CNBC Stock Blog

Google-Yahoo Deal Not So Far-Fetched

Eric Jackson|Senior Contributor

Over the weekend it was leaked that Google was interested in helping at least a couple of private equity players to finance a purchase of Yahoo.

Most folks have protested loudly against this possibility by concluding that such a deal would never get past the U.S. government.

Google , with already two-thirds of the market share of the search space, would significantly increase that by taking over Yahoo's share and leaving the rest of the market to Bing, Ask Jeeves, and whatever else is left.

Of course, that is right.

Google previously tried to strike a deal with Yahoo after the 2008 Microsoft buyout was pulled and before Carol Bartz signed up to outsource Yahoo's search to Bing. That potential tie-up between Google and Yahoo was discouraged by the government.

So why is Google leaking this information now? These are smart guys. They know that search is a non-starter.

One cynical theory is that they have no interest in Yahoo at all.

They're merely trying to seem interested so Microsoft will be forced to more aggressively bid for Yahoo. With a company that bid "pi" for the Nortel patents before Apple and a consortium of others won them, I suppose anything is possible.

However, I just don't see what the point is for Google to do this.

Will leaking something cause Microsoft to bid $25 a share instead of $20 for Yahoo!? That would be the equivalent of an extra $4 billion to Yahoo shareholders that Microsoft would have to pay out.

That's not chump change, but is that really going to hurt Microsoft? And why would Microsoft really take such action based on one leak? Which leads me to conclude there is real interest by Google in Yahoo. However, I don't think it's for its search business.

I think the jewel for Google in the Yahoo empire is its display ad business. That's a $2 billion-a-year business for Yahoo and many believe Yahoo is dramatically under-monetizing it.

What could it be worth under Google using DoubleClick's technology? $3 billion? $4 billion? Google knows better than us.

Doing $1 billion a quarter in additional display ads (or even if Google gets no lift from DoubleClick and keeps clocking Yahoo's existing $500 million a quarter) is significant to a company doing $9 billion a year.

Let's look at it this way. Core organic search is a flat business, even though it's a great business. So to keep investors excited, Google has to pump up its new revenue streams like YouTube display, general display and mobile search.

Because the quarterly numbers are not very big in themselves, Google is a fan of reporting "milestone" annualized numbers.

In the spring, Google trumpeted that it would do $1 billion in revenue from YouTube in 2012. Earlier this month, Google said they were doing $2.5 billion in annualized mobile search revenues.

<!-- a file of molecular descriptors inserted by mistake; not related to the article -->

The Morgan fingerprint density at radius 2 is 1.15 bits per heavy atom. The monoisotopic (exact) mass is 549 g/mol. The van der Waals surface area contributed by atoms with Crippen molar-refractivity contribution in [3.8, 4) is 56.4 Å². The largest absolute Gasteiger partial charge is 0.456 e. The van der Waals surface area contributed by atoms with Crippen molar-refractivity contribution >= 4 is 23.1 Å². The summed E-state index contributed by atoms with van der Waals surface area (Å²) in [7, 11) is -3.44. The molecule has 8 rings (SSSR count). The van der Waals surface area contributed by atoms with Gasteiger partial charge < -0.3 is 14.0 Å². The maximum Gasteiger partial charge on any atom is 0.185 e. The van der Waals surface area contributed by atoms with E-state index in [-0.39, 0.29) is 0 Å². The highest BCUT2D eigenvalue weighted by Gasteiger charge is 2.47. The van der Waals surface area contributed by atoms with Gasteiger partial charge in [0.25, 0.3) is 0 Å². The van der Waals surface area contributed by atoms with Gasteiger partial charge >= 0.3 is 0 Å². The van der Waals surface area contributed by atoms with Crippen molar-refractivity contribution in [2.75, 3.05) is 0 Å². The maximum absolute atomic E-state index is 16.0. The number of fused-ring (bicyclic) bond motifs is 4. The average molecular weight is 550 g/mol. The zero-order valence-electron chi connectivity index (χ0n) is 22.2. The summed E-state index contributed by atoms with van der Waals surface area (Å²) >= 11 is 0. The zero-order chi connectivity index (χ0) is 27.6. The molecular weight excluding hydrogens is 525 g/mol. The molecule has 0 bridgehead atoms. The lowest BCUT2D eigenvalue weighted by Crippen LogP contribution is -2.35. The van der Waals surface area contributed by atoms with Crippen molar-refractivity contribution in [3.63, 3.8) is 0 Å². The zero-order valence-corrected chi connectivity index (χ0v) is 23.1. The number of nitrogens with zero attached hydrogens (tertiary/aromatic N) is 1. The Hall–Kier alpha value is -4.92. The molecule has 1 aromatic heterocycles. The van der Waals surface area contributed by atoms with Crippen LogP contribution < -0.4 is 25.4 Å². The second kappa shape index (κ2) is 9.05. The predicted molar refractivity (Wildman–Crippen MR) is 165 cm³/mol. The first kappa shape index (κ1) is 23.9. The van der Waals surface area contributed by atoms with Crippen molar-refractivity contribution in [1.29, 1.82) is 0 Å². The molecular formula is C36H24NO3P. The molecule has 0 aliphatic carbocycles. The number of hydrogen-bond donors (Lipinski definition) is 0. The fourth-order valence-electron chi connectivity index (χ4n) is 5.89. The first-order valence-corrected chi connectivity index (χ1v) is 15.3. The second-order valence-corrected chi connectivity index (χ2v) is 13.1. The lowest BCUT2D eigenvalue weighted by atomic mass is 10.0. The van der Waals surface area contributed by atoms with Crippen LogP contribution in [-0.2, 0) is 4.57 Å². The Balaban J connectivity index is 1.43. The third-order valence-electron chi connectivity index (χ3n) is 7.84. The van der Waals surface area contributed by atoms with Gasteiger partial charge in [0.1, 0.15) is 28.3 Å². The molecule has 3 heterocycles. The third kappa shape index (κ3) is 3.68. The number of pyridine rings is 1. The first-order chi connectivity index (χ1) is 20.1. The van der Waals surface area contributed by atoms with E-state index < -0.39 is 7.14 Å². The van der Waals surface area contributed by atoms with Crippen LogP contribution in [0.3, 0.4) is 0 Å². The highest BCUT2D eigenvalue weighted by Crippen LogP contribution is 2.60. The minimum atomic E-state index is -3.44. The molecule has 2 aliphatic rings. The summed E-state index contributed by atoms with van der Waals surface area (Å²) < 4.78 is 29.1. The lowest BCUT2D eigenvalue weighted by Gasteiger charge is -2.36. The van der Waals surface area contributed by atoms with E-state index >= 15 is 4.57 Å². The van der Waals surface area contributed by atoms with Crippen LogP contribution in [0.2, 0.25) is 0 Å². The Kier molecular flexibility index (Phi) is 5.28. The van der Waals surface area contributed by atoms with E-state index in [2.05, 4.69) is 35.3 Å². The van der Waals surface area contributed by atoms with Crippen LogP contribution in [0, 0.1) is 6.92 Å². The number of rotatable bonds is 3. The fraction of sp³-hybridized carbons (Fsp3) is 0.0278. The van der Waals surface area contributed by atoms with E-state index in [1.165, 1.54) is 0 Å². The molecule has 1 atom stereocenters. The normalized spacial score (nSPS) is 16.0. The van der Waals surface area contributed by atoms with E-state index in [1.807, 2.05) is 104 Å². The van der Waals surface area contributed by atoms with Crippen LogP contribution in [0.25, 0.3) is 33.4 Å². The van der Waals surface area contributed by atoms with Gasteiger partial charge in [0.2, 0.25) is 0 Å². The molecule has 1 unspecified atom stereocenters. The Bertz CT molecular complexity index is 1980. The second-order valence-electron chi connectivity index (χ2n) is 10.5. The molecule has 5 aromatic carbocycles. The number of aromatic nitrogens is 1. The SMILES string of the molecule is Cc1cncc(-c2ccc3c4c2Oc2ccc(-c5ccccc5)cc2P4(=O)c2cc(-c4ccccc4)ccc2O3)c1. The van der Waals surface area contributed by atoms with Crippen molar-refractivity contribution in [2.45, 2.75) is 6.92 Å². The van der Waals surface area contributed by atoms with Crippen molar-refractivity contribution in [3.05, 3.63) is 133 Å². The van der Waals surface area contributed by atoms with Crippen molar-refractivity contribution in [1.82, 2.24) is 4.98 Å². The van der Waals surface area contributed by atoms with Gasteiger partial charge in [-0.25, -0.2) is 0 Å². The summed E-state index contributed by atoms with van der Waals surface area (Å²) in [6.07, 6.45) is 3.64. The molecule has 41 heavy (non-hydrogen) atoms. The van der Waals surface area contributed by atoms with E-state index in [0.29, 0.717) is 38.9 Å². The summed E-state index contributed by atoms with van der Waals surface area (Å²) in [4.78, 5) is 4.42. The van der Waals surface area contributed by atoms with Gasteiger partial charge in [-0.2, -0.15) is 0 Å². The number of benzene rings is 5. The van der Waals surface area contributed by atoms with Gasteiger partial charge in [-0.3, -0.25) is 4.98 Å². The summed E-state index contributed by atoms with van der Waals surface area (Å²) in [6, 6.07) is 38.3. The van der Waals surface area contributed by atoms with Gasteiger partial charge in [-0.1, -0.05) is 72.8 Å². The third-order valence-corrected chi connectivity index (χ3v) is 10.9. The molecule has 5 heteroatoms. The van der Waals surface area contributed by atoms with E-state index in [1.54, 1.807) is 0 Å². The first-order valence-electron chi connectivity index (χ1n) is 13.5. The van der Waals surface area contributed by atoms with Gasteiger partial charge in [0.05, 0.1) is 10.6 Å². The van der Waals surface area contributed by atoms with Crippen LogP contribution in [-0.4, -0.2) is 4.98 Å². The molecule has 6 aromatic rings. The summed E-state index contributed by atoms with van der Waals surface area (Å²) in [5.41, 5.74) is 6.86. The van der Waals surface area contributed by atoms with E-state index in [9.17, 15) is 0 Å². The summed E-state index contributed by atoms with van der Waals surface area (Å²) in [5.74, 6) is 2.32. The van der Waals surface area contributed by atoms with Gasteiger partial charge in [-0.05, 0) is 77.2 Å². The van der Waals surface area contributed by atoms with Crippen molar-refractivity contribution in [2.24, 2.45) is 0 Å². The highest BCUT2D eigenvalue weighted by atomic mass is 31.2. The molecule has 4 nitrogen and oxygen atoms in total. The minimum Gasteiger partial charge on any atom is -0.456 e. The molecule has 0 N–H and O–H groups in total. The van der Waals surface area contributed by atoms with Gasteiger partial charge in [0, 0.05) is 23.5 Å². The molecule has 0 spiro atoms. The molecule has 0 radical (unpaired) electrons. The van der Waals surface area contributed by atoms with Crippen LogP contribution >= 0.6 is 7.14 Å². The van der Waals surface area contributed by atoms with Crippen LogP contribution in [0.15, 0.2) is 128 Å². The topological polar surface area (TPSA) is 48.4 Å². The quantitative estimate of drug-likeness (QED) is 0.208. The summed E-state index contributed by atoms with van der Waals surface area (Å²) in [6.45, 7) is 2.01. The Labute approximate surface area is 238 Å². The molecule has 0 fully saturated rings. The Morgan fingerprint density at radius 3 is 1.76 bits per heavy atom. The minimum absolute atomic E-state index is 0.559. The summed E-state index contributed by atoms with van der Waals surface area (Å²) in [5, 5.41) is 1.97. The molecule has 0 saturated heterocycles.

Doing $2 billion to $4 billion a year in extra ad revenue for Google would be significant. Remember that Google's ITA acquisition paid big dividends in the most recent quarterly results for the company. Google bought the company for $700 million in 2010.

Nikesh Arora, Google's chief salesman, confirmed on the earnings call that the year-over-year impact of ITA was responsible for the growth of "other income" in the quarter.

Mark Mahaney, an analyst with Citigroup, commented in his post-call report that "$302MM was $106MM or 54 percent better than we expected. Taxes were also lower than expected, at 19 percent versus our 20 percent tax rate assumption. If we account for these, Non-GAAP EPS would have been approximately $0.25 lower."

So, basically, Google would have missed on its quarterly earnings without the ITA acquisition.

Mahaney goes on to say: "Did GOOG's fundamentals improve? Not really. Organic year-over-year gross revenue growth (excluding [foreign exchange] & Hedging) of approximately 28 percent was roughly in line versus the second quarter, and got a bump from the ITA acquisition. Ebitda margin of approx 54.9 percent was down 470 [basis points year over year] and up 40 bps" quarter over quarter.

So, if I'm right, Google needs revenue, and it needs need stuff that will move the needle. These display ads of Yahoo's, even with their woeful monetization system, would move the needle for the Googleplex.

The play for Google is to get that display business and promise the government to divest the search business to Microsoft.

Could it work? I think it's a long shot, but there's clearly a relationship already between the Yahoo and Google set of co-founders.

Stay tuned.


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